Transitional Gentry (G4)... the class of people who are coming into the Gentry, usually from L2, and most people in it are looking to attain G3 (and many do). Since the Gentry is defined by education, culture, and cultural influence, earning a four-year degree (which about 20% of American adults have) will usually put a person solidly into G3.
Mobility between G4 and L2 is common, and G4 is a "young people" class, because people who don't keep abreast of politics, current events, and at least the "upper-middle-brow" culture... tend to return to L2 (which is not an inferior class, but an approximately-equal one with different values). Those who keep up tend to progress to G3.
Primary Gentry (G3) is what Americans think of as the cultural "upper-middle class". They have four-year college degrees and typically have professional jobs of middling autonomy and above-average income, but usually not leadership positions. Incomes in this class vary widely (in part, because the Gentry is not defined by income) but generally fall between $30,000 and $200,000 per year. People in this class tend to be viewed as taste-setters by Labor but are viewed as gauche by the higher-ranking G1 and G2 classes.
High Gentry (G2) tend to come from elite colleges and traditionally gravitated toward "junior executive" roles in medium-sized companies, innovative startups, management consultancies, and possibly investment banking... Having interesting, respected work is important to G2's. To a G2, being a college professor, scientist, entrepreneur, or writer are desirable jobs. Creative control of work is important to G2's, although not all are able to get it (because creative jobs are so rare)... Members of this social class aggressively manage their careers to get the most out (in terms of intellectual and financial reward) of their careers, but what they really want is enough success and money to do what they really value, which is to influence culture.
G2 is my native social class, and probably that of most of my readers.
I'm between G3 and G2, so yes, this is me.
Cultural Influencers (G1) are the pinnacle of the Gentry... people who are widely recognized as smart, knowledgeable, creative, and above all, interesting. They tend also to have access to other interesting people. G1's are not "famous" in the celebrity sense, and most of them aren't that rich. I'd guess that their incomes vary mostly from $100,000 to $1 million per year, which is low for a social class that is so difficult to enter (much harder than E4, and possibly E3, to get into).
The Elite Ladder... are exerting themselves toward ownership. Labor provides the work and values effort and loyalty. The Gentry provides culture and it values education and creativity. The Elite owns things and values control and establishment.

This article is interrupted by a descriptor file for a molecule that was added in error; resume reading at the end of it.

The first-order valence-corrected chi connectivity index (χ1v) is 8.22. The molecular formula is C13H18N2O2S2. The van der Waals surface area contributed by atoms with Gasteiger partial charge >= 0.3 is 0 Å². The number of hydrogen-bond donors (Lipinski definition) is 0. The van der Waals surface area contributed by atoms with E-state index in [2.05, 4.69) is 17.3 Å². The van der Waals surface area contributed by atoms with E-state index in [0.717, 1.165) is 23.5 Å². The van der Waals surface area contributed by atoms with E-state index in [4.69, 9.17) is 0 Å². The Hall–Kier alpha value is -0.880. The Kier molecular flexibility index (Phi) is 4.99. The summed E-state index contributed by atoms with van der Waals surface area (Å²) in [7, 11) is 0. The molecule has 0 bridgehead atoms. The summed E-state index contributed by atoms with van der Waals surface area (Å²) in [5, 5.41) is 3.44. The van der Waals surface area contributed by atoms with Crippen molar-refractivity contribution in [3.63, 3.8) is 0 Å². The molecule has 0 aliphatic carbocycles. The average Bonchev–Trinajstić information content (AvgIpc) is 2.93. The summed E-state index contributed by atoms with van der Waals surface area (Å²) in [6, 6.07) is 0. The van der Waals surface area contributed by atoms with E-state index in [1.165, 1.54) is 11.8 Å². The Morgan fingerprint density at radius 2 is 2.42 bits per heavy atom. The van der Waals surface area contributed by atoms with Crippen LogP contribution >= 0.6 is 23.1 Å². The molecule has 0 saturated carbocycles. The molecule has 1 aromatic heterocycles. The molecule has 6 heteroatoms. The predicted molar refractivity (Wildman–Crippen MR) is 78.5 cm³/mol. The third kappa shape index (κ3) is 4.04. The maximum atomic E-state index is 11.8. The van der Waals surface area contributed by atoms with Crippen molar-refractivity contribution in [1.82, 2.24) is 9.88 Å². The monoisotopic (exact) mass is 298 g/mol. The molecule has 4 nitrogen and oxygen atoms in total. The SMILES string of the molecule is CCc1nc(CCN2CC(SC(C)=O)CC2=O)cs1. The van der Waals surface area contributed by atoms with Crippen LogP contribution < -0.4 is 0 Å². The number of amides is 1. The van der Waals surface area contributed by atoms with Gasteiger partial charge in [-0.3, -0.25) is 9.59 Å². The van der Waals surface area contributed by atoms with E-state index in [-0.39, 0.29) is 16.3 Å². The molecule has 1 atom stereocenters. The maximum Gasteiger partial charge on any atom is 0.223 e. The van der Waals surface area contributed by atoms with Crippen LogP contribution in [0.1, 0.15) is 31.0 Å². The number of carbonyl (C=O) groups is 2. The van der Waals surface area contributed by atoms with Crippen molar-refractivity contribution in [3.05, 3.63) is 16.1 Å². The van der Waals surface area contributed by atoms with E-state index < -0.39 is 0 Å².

As with the Gentry and Labor, when comparing these ladders, one should consider an Elite rung to be two levels above the corresponding Gentry rung, so in terms of social standing, E1 > E2 > (E3 ~= G1) > (E4 ~= G2) > G3 > G4.
The Strivers (E4) are another transitional class that is generally for young people only. They aren't actually Elite, but they might, if lucky, move into E3. Junior investment bankers, law firm associates, and young startup entrepreneurs are in this category. They're trying to "break in" to something rich and successful.
Elite Servants (E3) are the law-firm partners and senior investment bankers and corporate executives that might be called the "working rich" and they comprise what was once called the "white-shoe" culture. They're quite well-off, as far as servants go, often earning incomes from $200,000 to $5 million per year, but their social standing is conditional. They serve the rich, and the rich have to keep finding them useful for them to maintain their place. It's not an enviable place to be, because the social expectations associated with maintaining E3 status require high spending, and even the extremely well-compensated ($1 million per year and up) E3's rarely have the savings to survive more than a year or two without a job, because of the need to maintain connections. E3's tend to have as many money problems as people in the lower social classes. E3's also suffer because they live in a "small world" society driven by reputation, long-standing grudges and often petty contempt. E3's still get fired--a lot, because the pretense that justifies E3-level status (of a large-company "executive") requires leadership and many don't have it--and when it happens to them, they can face years during which they can't find appropriate employment.